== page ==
Editor's Note: This is a part of a series of blog posts by Sahil Bansal from Genpact on the topic Nudging Towards Security.
The earlier posts have highlighted why it is important for security to be proactive and easy for employees. We looked at two nudges that can help us in achieving this. In this blog post we will look at another one. This ?Nudge' focusses on security being easy. An organization's capability to respond to phishing attacks depends on (among other things) how soon the security team knows about the attack. The security team deploys tools and technologies to stop such emails, but some emails still reach the user's inbox. My first post highlighted how we can tag all external emails so that users can identify phishing emails easily. But is identifying and deleting that email by employee the end of it?
Don't we want people to report such emails to the incident response team so that they can analyze how that email managed to get in, the extent of damage it could do, identify if other people got such email etc.? Wouldn't it be good if all people reported suspicious emails to the IR team as soon as they see it? But how often does that happen? One reason for this is the process of reporting emails. Often people are not sure how to report it, the process is cumbersome, they don't know whom to report it to and they are not sure of the consequences (good or bad) of reporting. It's a bit too much to ask from people who have their day to day work to tend to.
Technology comes to the rescue again! Microsoft Outlook has a lot of customization options. With features like plug-ins and a little customization we can get a ?button' on the Outlook home screen and this button can do pretty much whatever we want it to do. A simple click on this button can forward any email to a specified mailbox and delete the email after this has been done. Pretty neat and simple! So, if an employee receives a spam or a phishing email they just have to click that button on top of their Outlook screen and that's it, their job is done.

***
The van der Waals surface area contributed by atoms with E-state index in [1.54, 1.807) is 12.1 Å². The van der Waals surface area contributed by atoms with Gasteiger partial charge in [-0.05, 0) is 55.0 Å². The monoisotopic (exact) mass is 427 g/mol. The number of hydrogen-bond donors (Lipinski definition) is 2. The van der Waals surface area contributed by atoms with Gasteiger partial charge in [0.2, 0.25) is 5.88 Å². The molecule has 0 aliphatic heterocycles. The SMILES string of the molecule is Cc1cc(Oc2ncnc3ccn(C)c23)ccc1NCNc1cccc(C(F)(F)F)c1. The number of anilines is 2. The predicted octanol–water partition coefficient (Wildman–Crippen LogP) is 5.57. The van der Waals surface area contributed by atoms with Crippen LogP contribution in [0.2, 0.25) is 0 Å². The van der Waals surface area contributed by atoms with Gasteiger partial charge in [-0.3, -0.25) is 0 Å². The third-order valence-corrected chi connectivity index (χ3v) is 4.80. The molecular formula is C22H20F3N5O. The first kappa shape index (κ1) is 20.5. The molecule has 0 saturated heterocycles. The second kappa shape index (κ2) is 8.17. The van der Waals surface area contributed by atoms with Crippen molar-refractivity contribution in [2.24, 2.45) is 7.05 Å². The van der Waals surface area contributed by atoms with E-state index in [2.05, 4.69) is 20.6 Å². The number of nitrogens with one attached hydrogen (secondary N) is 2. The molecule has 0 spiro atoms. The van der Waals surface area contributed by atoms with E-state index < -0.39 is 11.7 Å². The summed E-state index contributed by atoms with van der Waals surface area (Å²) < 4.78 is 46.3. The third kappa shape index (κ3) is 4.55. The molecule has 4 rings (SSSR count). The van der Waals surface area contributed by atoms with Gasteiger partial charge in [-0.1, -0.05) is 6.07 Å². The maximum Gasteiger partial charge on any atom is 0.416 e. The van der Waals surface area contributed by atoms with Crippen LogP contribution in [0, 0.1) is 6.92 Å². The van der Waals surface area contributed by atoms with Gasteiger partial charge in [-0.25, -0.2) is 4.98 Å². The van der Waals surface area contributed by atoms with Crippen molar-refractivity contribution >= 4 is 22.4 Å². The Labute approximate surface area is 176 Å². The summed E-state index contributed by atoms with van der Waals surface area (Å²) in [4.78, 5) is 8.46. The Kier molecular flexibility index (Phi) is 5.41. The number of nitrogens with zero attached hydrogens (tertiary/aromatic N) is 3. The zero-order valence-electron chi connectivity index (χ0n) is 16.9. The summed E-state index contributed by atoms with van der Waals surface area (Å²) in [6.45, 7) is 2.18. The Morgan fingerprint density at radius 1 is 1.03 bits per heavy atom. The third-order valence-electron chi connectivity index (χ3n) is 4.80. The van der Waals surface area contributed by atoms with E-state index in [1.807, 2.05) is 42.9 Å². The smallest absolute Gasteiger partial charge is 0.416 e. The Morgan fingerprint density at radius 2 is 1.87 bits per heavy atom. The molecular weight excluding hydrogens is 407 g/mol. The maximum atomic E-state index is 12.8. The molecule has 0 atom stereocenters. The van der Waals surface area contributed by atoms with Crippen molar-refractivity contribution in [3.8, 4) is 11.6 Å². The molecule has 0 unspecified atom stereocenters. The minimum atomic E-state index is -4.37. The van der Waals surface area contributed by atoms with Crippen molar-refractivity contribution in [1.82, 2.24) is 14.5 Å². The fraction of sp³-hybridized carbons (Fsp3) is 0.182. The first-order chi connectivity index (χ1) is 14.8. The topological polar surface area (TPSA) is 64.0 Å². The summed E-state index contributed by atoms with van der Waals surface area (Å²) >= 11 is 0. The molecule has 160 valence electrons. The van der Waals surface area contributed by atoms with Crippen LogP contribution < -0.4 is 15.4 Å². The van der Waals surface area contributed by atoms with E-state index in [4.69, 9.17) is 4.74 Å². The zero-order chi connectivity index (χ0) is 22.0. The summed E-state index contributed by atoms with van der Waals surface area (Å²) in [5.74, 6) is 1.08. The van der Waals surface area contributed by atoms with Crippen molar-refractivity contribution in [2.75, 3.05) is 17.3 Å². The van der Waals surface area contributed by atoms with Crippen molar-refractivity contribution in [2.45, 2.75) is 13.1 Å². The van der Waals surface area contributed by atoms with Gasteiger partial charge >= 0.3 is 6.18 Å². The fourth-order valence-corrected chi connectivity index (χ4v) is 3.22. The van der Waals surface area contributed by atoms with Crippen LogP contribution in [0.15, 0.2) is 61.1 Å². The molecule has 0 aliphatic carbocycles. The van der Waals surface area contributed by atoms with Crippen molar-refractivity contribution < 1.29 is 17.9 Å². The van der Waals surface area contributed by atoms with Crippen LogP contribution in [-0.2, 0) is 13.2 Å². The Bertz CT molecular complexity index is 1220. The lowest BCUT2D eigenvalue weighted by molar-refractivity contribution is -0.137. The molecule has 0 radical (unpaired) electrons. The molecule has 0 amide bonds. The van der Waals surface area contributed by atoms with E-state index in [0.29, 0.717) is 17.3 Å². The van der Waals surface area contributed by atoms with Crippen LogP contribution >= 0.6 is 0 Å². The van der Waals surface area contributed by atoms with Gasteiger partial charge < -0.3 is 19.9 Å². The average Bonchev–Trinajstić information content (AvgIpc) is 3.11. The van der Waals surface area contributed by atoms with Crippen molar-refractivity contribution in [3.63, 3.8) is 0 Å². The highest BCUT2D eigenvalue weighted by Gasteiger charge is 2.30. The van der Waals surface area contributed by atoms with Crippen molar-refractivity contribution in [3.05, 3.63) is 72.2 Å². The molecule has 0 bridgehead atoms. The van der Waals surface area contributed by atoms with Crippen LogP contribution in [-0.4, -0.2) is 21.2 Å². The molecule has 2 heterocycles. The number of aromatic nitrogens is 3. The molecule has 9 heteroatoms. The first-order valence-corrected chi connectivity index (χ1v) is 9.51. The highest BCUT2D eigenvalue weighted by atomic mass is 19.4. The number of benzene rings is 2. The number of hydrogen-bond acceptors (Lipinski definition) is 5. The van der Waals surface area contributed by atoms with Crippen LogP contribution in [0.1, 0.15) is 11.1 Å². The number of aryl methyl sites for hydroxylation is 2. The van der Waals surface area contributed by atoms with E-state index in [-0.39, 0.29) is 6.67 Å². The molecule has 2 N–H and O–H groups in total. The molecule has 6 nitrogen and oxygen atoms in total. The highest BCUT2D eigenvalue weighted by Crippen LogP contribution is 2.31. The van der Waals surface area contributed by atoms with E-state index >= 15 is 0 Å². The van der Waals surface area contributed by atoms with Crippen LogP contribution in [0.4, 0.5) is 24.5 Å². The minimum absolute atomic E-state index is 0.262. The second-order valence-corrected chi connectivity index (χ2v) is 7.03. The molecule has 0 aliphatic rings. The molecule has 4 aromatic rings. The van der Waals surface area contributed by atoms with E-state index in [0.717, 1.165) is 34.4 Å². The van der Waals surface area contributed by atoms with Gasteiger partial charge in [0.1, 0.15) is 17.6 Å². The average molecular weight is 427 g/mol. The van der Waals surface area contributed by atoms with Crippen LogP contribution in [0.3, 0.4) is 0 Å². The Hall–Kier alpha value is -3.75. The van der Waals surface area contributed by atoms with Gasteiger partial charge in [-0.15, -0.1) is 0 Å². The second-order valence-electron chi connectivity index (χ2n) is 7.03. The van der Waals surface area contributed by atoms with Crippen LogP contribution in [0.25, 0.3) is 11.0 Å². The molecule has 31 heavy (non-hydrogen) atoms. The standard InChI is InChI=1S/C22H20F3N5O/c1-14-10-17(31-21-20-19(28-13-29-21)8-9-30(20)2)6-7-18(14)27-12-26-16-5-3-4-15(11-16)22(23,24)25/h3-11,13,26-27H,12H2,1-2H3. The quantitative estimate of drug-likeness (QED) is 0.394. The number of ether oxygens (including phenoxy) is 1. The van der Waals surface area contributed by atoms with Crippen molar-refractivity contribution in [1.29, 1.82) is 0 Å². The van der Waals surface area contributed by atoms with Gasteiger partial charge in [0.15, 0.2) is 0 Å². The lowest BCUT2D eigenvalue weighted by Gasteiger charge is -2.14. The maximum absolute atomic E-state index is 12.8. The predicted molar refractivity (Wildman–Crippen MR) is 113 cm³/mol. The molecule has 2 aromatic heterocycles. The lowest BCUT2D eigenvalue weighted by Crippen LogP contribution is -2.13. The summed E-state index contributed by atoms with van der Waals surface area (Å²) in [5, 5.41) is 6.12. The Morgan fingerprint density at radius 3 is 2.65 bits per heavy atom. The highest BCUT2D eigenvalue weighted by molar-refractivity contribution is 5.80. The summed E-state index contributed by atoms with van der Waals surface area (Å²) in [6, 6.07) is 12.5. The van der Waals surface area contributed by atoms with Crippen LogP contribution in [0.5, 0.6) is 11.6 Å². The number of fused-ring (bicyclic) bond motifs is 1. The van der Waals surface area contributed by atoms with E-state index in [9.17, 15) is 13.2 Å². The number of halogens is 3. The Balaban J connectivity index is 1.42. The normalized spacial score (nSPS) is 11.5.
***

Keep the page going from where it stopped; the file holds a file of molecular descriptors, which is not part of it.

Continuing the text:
There is some effort involved in writing the code for the plug-in, testing and implementing it, but once done and once the employees are taught well enough about the button, the rest can be easy. No one has to remember anything; the button is right on top of our screen. When people report suspicious emails using this button, there could be an instant feedback (another teachable moment!). If an organization feels they don't have the time to get this developed in-house or they don't want to spend the effort, a lot of security awareness companies are providing this capability along with other services.
Speaker Bio: Sahil leads the security awareness, training and culture change initiatives at Genpact. He is a B.Tech, MBA and has done courses on Social Psychology, Behavior Economics, marketing and branding. At present, he is helping Genpact information security team to look at the problem from a people perspective. He has also worked with other IT giants like Infosys and HCL Technologies in the past.